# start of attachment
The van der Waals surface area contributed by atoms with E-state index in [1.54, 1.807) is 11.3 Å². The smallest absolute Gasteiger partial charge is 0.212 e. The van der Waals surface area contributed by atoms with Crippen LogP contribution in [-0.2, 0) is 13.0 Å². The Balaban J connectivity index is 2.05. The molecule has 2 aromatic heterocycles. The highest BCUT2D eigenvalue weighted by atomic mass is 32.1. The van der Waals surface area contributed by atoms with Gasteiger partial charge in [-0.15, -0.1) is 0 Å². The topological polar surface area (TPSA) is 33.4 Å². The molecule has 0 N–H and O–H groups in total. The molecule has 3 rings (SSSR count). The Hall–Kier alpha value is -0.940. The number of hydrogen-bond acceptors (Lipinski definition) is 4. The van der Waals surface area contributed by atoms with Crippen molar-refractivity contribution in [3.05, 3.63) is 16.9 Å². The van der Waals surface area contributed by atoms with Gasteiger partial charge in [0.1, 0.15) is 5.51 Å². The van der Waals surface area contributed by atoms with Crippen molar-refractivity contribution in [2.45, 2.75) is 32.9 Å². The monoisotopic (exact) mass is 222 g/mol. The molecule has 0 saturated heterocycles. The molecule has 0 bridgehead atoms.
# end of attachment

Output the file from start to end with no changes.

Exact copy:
The van der Waals surface area contributed by atoms with E-state index in [1.54, 1.807) is 11.3 Å². The smallest absolute Gasteiger partial charge is 0.212 e. The van der Waals surface area contributed by atoms with Crippen LogP contribution in [-0.2, 0) is 13.0 Å². The Balaban J connectivity index is 2.05. The molecule has 2 aromatic heterocycles. The highest BCUT2D eigenvalue weighted by atomic mass is 32.1. The van der Waals surface area contributed by atoms with Gasteiger partial charge in [-0.15, -0.1) is 0 Å². The topological polar surface area (TPSA) is 33.4 Å². The molecule has 0 N–H and O–H groups in total. The molecule has 3 rings (SSSR count). The Hall–Kier alpha value is -0.940. The number of hydrogen-bond acceptors (Lipinski definition) is 4. The van der Waals surface area contributed by atoms with Crippen molar-refractivity contribution in [3.05, 3.63) is 16.9 Å². The van der Waals surface area contributed by atoms with Gasteiger partial charge in [0.1, 0.15) is 5.51 Å². The van der Waals surface area contributed by atoms with Crippen molar-refractivity contribution in [2.45, 2.75) is 32.9 Å². The monoisotopic (exact) mass is 222 g/mol. The molecule has 0 saturated heterocycles. The molecule has 0 bridgehead atoms.